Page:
May Days! May Days!
The most challenging part of the year has begun. Time to get creative! I attended a webinar the other day by @aaronquigley where he mentioned Fishbowl Debates as a teaching strategy to get students engaged in problem based learning. Fishbowl Debates turn out to be a great way to get kids thinking about different perspectives, an important part of any higher level thinking!
Fishbowl Debate Basics
So what is a Fishbowl Debate? You arrange your seating in a circle with a small circle of 4-5 chairs in the center. Assign different points of view to groups of students on issues or questions from history, the headlines, politics, novels, etc. Each group discusses the question from their assigned perspective in the center of a circle. After each group has shared, students can discuss the issues with peers from other groups. Aaron’s adaptation “the deep dive” – had representatives from each point of view in the center and students on the outside researching support material and tagging in when they had something to say. Check out some other great variations of this teaching strategy from the site Facing History and Ourselves.
Fishbowl Debate Resources
So how do you pick a topic for your debate? Why not look to the headlines? Newsela.com is a great source of high interest articles offered in different reading Lexiles to differentiate for your students. They also have great Pro/Con articles like “Are Federal Regulations needed for E cigarettes?” that provide an easy start to any debate. Procon.org is also a great site that provides different perspectives on many hot topics.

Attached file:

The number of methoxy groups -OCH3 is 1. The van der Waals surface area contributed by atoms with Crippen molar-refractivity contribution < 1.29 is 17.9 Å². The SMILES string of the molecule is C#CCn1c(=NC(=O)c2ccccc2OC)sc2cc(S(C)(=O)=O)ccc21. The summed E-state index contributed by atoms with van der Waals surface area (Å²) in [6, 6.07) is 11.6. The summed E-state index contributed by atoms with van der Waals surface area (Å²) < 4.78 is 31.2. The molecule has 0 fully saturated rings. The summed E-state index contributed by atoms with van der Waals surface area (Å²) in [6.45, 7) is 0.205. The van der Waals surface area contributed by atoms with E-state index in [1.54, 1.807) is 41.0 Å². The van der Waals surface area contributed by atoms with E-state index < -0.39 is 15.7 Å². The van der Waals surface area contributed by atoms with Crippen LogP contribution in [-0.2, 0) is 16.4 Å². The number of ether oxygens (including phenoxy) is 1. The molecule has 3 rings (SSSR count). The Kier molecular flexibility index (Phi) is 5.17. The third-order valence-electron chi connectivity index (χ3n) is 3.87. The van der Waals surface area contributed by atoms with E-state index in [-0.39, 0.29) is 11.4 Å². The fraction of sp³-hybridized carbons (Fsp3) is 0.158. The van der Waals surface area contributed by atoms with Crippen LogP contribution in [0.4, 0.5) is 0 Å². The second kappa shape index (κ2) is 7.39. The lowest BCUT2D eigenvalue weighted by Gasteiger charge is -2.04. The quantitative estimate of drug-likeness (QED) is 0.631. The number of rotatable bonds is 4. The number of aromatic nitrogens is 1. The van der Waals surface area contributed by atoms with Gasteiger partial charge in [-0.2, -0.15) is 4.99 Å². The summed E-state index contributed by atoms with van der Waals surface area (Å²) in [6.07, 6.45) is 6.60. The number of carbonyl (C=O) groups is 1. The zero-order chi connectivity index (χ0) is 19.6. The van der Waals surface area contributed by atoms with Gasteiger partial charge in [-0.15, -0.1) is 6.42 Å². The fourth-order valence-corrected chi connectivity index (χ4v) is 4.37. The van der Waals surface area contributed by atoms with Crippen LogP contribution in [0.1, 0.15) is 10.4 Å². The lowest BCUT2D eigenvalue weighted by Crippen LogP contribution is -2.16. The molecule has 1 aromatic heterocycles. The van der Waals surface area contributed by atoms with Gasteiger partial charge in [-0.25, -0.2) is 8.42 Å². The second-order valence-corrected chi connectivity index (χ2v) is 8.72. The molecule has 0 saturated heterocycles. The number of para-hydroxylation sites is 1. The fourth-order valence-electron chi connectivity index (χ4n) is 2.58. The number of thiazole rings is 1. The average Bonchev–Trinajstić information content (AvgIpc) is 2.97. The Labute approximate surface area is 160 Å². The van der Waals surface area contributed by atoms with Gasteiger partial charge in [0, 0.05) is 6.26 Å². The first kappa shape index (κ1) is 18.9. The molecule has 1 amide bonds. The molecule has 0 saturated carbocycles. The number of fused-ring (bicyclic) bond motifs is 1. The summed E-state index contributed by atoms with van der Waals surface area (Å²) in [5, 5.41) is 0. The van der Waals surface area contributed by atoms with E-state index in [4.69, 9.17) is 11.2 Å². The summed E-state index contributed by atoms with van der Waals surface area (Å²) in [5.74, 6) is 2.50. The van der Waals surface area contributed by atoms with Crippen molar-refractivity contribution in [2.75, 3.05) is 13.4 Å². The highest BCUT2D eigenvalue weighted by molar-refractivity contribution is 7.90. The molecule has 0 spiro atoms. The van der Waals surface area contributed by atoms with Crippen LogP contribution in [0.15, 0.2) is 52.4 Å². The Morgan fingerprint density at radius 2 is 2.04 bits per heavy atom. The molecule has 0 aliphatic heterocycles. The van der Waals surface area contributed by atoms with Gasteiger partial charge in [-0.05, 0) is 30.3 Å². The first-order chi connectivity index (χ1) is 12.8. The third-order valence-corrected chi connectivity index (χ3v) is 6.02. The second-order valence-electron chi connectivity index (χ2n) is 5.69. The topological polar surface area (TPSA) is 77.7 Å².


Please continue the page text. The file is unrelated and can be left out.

Want to increase engagement and participation? Hold an electronic Fishbowl debate. Did you know the free SCAN tool at TregoED provides scenarios with questions and different perspectives that students can discuss in a private online discussion platform? Included are links to articles or you can add your own. Check out the latest lessons: “Vaccines: Should all School Children be Required to get Them?” or “Should E Cigarettes be Regulated like Tobacco?” (Both lessons use articles from Newsela.com that offers them in different reading levels.) The SCAN tool has built in critical thinking questions to keep the conversation going.
Either way, high tech or low tech, teaching strategies that link to relevant and interesting topics, provide different points of view and encourage students to consider different points of view are a great way to get kids engaged and thinking any time of year!
More ideas for the end of the year:
Engaging Projects for the End of the Year from Edutopia
Looking Ahead to the Last Weeks of School from Middle Web
What activities have you found to keep them engaged and learning? Please share!